Thursday, January 8, 2009


There was a really interesting discussion of purgatory on Catholic radio (XM 117) the other day.  They were talking about how we really don't know anything about what purgatory is like, just that it exists from what we read in Sacred Scripture.  Thus, sometimes we think of purgatory as some kind of cleansing fire (which some people draw out from St. Paul's writings), but that isn't necessarily the way it is, the Church is actually silent on the true nature, just saying that we need to be pure in order to stand before God, and luckily God has provided an avenue for us to become that way so we don't have to worry about becoming perfect before we die - which may also involve temporal punishment for sins already eternally forgiven.

I got to thinking that Purgatory could be  something like the RCIA process (can't imagine what the Deacon who taught it would say about that!).  I remember learning so much, preparing me for Confirmation and First Communion, but at the same time it was a period of suffering and purification that helped me prepare spiritually for those great events.  Maybe purgatory is something akin to that, but hopefully they don't make you sing "I'm a Child of God" (inside joke).  


Maggie said...

One of my friends likes to describe Purgatory with the "bathtub analogy" which I believe she lifted from Lewis' Great Divorce. Essentially, the idea is this:
God's holiness is absolute. Nothing even the least bit stained with unholiness can enter the Kingdom. This kind of sucks for us, because our free will allows us to make poor choices all the time. Even though the sin is paid for by the Cross, the temporal effects due to it are our responsibility. Going to heaven right away after death would be uncomfortable for most people, because God's utter holiness is as hot and pure and refining as a searing hot tub. Hot tubs are awesome, but you don't want to cannonball into one all at once; you slowly ease yourself in and let your body get used to the temperature. This is why Purgatory is awesome. It lets us dip ourselves slowly into the hot tub, a toe at a time, which is all we can handle until the temporal effects of sin have been cleansed. It's not a place of suffering either, because the only people in Purgatory are ones who are on their way to heaven. So the "poor souls" aren't worried about going to Hell, but rather are prepping for their final destination- heaven, or full emergence in the hot tub.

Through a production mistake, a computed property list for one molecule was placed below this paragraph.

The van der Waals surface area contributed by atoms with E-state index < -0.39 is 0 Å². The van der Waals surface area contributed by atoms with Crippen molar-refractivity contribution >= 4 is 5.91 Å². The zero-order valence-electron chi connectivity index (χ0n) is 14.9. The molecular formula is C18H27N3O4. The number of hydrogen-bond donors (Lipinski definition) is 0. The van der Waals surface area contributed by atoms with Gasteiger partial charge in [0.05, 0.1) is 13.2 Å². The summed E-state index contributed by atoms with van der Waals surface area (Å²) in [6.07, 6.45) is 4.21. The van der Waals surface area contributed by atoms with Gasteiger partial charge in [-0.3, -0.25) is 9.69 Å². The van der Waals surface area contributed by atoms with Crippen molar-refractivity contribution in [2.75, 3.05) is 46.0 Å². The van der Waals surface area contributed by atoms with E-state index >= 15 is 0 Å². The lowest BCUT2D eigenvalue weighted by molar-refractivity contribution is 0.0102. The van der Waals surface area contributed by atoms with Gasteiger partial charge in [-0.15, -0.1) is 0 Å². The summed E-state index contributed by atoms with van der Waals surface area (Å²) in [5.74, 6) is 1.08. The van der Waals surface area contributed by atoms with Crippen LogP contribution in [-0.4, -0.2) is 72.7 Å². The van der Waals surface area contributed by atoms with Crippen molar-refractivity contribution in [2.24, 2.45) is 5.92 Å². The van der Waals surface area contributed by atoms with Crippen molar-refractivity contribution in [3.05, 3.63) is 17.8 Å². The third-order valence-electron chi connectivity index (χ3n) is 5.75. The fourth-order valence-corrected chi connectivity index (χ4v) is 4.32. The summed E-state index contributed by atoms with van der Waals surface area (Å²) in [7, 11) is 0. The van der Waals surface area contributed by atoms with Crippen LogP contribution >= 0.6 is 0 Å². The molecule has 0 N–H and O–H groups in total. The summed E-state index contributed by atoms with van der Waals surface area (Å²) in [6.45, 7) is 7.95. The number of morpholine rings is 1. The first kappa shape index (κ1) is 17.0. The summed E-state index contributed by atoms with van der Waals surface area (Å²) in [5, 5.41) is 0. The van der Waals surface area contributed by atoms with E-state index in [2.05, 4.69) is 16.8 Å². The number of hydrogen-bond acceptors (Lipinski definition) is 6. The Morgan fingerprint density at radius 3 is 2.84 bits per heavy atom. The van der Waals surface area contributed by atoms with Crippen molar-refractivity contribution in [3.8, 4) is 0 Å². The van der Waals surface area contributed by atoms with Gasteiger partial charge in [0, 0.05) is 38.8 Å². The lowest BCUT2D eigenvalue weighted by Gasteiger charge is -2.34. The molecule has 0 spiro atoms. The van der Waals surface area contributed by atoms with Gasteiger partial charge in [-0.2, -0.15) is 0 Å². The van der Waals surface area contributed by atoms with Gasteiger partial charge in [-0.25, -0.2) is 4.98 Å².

I love being Catholic--- Purgatory makes so much sense (aside from the Scripture backing it up) that I had no problem with that particular belief when I was studying my way home. Wee!

Greg said...

Good stuff. Might want to provide just a bit of clarification of what Purgatory is "not" for your Protestant readers (lots and lots of misunderstandings floating around out there, primarily due to the Church's own abuses in Luther's day).

Purgatory is NOT a place where the unsaved can go after death to get saved. You are either saved when you die, or you are not saved. Either going to heaven, or going to hell.

Purgatory is the "state" (not a place) where the saved Christians are purified before entering heaven (those who need it that is). Here is a very good, solid, simple explanation:

Thanks again Joseph! I liked the RCIA analogy, as I'm sure the fine Deacon would too!

~Joseph the Worker said...

Thanks for the comments Maggie and Greg.

mel said...

Thanks, Greg, for the clarification -- and for the link.

Blessings on the Lord's Day for you all.